Changing the diet of cows and sheep to include foods such as maize silage, naked oats and high-sugar grasses could reduce their greenhouse gas emissions, according to new research funded by DEFRA.

Changing the diet of cows and sheep to include foods such as maize silage, naked oats and high-sugar grasses could reduce their greenhouse gas emissions, according to new research funded by DEFRA.

Changing the diet of cows and sheep could reduce their greenhouse gas emissions, according to new research funded by DEFRA.Agriculture contributes approximately 9% of all UK greenhouse gas emissions and half of this comes from sheep, cows and goats. Recent figures show that farming accounts for 41% of the UK’s overall methane emissions.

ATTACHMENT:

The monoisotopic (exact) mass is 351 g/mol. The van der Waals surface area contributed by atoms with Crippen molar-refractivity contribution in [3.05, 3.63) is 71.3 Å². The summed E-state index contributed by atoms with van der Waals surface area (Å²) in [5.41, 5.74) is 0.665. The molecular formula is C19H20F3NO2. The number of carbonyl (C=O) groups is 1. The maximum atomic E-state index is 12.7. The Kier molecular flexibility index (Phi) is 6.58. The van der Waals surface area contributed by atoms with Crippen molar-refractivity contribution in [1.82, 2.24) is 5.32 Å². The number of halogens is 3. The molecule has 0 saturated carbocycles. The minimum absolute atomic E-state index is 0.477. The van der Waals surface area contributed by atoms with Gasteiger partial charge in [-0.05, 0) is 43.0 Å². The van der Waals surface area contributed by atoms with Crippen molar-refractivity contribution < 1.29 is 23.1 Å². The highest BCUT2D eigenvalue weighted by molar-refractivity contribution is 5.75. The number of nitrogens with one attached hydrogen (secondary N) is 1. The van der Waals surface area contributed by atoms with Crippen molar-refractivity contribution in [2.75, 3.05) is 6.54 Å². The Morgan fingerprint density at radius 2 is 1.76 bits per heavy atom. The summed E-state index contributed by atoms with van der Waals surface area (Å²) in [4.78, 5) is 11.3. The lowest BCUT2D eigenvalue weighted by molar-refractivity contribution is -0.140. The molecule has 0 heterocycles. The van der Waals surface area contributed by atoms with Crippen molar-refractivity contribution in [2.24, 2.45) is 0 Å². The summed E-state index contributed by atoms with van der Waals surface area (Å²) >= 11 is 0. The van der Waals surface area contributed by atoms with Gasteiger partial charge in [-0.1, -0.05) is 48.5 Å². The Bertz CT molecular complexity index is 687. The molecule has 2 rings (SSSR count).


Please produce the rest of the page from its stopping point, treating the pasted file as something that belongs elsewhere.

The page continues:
The study, carried out by Reading University and the Institute of Biological, Environmental and Rural Sciences (IBERS), aims to help farmers cut their contribution to climate change.

Results of the study show that it is nutritionally possible to reduce methane emissions and nitrogen excretion from cattle and sheep.

For example, it claims:

  • Increasing the proportion of maize silage from 25% to 75% in a short-term trial was found to reduce methane emission per kg of milk by 6%;
  • High-sugar grasses could reduce an animal’s methane emissions by 20% for every kilo of weight gain;
  • Naked oats could reduce methane emissions from sheep by 33%; and
  • Crushed rapeseed could reduce methane production from dairy cows by 20% per litre of milk produced.

However, in the longer term, any benefits gained by changing animals’ diets would need to be considered against other environmental impacts, as well as how practical or costly they are to implement.

 

Image ©iStockphoto.com/andrescuenca
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